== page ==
726 F2d 1466 United States v. Jackson

726 F.2d 1466

103 A.L.R.Fed. 871

UNITED STATES of America, Plaintiff-Appellee,
Cecil Lovell JACKSON, Defendant-Appellant.

No. 83-3031X.

United States Court of Appeals,
Ninth Circuit.

Argued and Submitted Oct. 4, 1983.
Decided March 2, 1984.

George Darragh, Jr., Asst. U.S. Atty., Great Falls, Mont., for plaintiff-appellee.

Daniel Donovan, Great Falls, Mont., for defendant-appellant.

Appeal from the United States District Court for the District of Montana.

Before BROWNING, Chief Judge, HUG and TANG, Circuit Judges.



Jackson appeals his conviction for assault with a dangerous weapon upon a federal officer in violation of 18 U.S.C. Sec. 111.



Defendant returned to his home in the early morning hours, intoxicated and badly beaten. He took his rifle and told his wife he intended to seek out his attackers. On his way to the nearby home of his brother, he was intercepted by a tribal policeman, Gerald Little Owl, who identified himself as a police officer, and unsuccessfully attempted to stop defendant. Little Owl radioed for help, followed defendant to his brother's house, stopped nearby, and turned on the police lights on top of his vehicle as defendant entered the house.


Inside, defendant sought his brother's assistance in loading the rifle. His brother attempted to persuade the defendant to return home and loaded the bullet clip into the rifle backwards so the rifle would not fire. Defendant removed the clip and left the house.


Meanwhile, a federal agent, Officer Bell, and another officer arrived to assist Little Owl. All three testified they loudly identified themselves as officers while defendant walked in their direction. The officers testified they heard a shot and assumed it was fired by defendant, but could not tell with certainty because the night was dark and illumination from the nearest street light was blocked. They testified they turned a spotlight on the defendant, repeatedly identified themselves, and told defendant to drop his gun.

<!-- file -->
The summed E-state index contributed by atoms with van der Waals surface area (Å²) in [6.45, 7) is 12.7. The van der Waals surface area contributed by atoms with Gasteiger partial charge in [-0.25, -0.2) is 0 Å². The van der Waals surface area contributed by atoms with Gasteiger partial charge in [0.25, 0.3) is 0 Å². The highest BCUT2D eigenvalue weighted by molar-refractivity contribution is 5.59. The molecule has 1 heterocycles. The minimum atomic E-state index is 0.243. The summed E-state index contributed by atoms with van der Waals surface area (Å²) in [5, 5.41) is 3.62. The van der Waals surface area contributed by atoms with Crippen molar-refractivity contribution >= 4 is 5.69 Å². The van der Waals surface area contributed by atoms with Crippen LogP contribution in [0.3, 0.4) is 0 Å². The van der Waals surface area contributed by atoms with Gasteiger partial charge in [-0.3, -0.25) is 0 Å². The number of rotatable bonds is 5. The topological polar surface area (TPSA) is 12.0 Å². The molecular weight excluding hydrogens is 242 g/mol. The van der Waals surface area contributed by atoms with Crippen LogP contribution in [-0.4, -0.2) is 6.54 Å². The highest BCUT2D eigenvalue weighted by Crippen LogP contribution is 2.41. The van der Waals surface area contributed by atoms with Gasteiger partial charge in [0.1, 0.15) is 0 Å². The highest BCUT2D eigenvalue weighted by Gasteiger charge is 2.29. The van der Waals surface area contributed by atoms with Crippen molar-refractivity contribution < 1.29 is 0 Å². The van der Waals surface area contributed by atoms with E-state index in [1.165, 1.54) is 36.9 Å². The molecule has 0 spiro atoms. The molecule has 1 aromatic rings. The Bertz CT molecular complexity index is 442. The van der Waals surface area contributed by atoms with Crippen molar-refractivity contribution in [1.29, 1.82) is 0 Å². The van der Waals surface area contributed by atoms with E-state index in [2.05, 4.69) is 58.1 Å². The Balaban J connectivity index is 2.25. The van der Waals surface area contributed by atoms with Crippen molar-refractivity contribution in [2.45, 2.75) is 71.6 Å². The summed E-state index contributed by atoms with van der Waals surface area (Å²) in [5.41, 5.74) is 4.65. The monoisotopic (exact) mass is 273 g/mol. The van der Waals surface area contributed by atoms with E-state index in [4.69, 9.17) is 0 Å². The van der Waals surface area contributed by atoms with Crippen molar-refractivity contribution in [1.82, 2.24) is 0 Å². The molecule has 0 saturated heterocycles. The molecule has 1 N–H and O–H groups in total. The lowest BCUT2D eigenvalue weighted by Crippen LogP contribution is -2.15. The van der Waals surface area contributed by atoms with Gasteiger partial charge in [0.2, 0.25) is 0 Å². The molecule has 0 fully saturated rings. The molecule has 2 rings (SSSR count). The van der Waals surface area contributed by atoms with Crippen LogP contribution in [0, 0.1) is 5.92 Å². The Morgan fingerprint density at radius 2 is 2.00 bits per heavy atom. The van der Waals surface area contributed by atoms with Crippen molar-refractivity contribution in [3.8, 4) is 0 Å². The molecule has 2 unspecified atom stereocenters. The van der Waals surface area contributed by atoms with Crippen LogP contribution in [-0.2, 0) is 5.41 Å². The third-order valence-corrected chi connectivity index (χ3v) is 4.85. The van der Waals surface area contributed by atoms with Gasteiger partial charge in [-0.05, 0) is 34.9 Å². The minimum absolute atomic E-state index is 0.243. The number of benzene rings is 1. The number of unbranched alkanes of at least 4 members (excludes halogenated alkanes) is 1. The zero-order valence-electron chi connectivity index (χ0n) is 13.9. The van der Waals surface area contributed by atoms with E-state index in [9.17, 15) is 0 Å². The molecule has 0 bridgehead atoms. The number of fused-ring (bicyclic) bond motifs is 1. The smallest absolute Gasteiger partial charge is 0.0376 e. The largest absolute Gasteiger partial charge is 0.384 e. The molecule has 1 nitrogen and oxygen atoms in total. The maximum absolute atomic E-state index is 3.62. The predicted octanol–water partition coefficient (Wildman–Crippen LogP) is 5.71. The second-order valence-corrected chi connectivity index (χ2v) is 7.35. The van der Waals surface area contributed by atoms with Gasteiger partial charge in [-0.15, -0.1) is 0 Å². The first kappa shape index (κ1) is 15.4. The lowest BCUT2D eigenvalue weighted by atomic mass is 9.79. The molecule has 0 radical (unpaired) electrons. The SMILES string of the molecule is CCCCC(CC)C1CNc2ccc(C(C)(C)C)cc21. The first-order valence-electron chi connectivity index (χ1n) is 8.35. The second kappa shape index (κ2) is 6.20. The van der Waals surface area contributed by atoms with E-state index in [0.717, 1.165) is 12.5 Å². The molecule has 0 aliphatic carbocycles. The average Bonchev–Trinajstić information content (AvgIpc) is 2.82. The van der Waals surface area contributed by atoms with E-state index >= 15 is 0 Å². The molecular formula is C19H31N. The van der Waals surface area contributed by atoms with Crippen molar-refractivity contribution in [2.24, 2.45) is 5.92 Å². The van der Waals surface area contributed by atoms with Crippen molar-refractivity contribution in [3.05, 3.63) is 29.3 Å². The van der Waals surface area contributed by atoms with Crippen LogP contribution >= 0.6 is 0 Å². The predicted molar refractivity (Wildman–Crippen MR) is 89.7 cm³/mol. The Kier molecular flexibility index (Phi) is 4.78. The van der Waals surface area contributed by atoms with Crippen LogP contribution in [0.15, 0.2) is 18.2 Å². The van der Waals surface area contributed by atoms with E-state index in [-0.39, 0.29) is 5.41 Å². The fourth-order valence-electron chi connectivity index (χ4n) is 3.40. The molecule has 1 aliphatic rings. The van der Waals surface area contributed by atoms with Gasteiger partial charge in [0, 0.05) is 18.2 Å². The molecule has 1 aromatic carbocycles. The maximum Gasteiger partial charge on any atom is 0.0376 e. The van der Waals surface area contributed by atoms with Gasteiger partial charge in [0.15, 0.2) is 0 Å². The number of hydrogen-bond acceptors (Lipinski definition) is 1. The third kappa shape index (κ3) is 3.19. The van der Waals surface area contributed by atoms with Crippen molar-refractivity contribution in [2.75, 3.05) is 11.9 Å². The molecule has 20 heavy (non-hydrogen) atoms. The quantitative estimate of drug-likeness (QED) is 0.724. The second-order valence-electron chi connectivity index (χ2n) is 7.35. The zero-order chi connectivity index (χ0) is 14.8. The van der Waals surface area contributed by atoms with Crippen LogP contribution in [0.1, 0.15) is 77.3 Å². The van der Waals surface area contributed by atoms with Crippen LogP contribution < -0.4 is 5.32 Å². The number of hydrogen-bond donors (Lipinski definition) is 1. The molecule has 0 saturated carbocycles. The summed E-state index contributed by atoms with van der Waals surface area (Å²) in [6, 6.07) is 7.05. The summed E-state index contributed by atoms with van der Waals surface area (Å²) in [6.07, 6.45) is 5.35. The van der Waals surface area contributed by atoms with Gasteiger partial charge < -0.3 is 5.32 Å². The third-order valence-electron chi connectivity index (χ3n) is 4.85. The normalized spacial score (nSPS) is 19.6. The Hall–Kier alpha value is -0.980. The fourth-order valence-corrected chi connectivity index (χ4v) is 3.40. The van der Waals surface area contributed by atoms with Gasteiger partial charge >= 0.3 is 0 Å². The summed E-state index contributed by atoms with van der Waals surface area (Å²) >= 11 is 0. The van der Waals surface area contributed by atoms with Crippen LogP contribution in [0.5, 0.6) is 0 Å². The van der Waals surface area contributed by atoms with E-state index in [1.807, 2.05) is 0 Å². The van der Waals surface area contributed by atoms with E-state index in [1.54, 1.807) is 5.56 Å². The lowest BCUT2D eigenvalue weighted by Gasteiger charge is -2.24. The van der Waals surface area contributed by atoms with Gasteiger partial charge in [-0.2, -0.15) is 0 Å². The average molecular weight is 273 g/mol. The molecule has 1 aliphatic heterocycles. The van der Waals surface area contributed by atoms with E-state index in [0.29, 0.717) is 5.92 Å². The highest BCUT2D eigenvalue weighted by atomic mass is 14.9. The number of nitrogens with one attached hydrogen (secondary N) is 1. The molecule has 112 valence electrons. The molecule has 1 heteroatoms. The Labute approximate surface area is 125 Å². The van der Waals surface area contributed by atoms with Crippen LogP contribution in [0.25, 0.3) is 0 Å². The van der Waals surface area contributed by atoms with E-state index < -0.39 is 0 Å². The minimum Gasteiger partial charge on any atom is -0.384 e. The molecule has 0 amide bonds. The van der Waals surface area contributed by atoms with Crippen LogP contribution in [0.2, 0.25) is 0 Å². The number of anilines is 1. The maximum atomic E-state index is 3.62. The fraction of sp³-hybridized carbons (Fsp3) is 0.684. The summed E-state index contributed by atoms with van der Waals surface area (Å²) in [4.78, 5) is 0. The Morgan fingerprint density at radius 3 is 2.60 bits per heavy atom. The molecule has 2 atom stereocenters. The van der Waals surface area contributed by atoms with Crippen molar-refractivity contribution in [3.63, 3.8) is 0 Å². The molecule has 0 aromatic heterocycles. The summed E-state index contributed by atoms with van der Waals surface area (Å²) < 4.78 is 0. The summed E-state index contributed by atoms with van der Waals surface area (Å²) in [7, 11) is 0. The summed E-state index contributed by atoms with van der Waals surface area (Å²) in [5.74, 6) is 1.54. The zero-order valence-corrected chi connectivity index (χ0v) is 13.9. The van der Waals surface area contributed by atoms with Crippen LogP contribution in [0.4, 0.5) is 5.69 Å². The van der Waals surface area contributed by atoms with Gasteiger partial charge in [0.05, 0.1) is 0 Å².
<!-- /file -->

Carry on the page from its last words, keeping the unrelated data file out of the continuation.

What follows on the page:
Defendant's brother came out of his house and asked defendant to drop his gun. Defendant's brother testified he recognized the police vehicles and saw the spotlight trained on defendant but did not hear the officers identify themselves. He did hear the police command defendant to drop the weapon. As he spoke, asking defendant to drop his gun, defendant turned toward him with his gun in the air. As defendant turned, he was shot by Agent Bell.


Bell testified he saw defendant turn, fumble with his rifle and then point the rifle at him, and he fired to protect himself. Defendant fell from the impact of the bullet. Bell ran to subdue him. Defendant was restrained, but struck Bell in the face during the struggle.


Later in the day, an FBI agent questioned defendant in his hospital bed. Defendant admitted he knew police officers were outside his brother's house, heard their requests to drop the rifle, and fired a shot into the air.


An empty bullet casing and an unfired shell were found at the scene the next day. A firearms expert testified that the empty shell had been fired from defendant's rifle.


Defendant did not testify in his own defense. The testimony of defendant's brother and his neighbors conflicted in varying degrees with the officers' presentation of the facts. None heard more than one shot and none heard the police identify themselves.


The jury convicted defendant of assaulting a federal officer with a dangerous weapon. Defendant moved for a new trial based on the court's refusal to give two requested instructions. The motion was denied, and defendant appealed.


The Self-Defense Instruction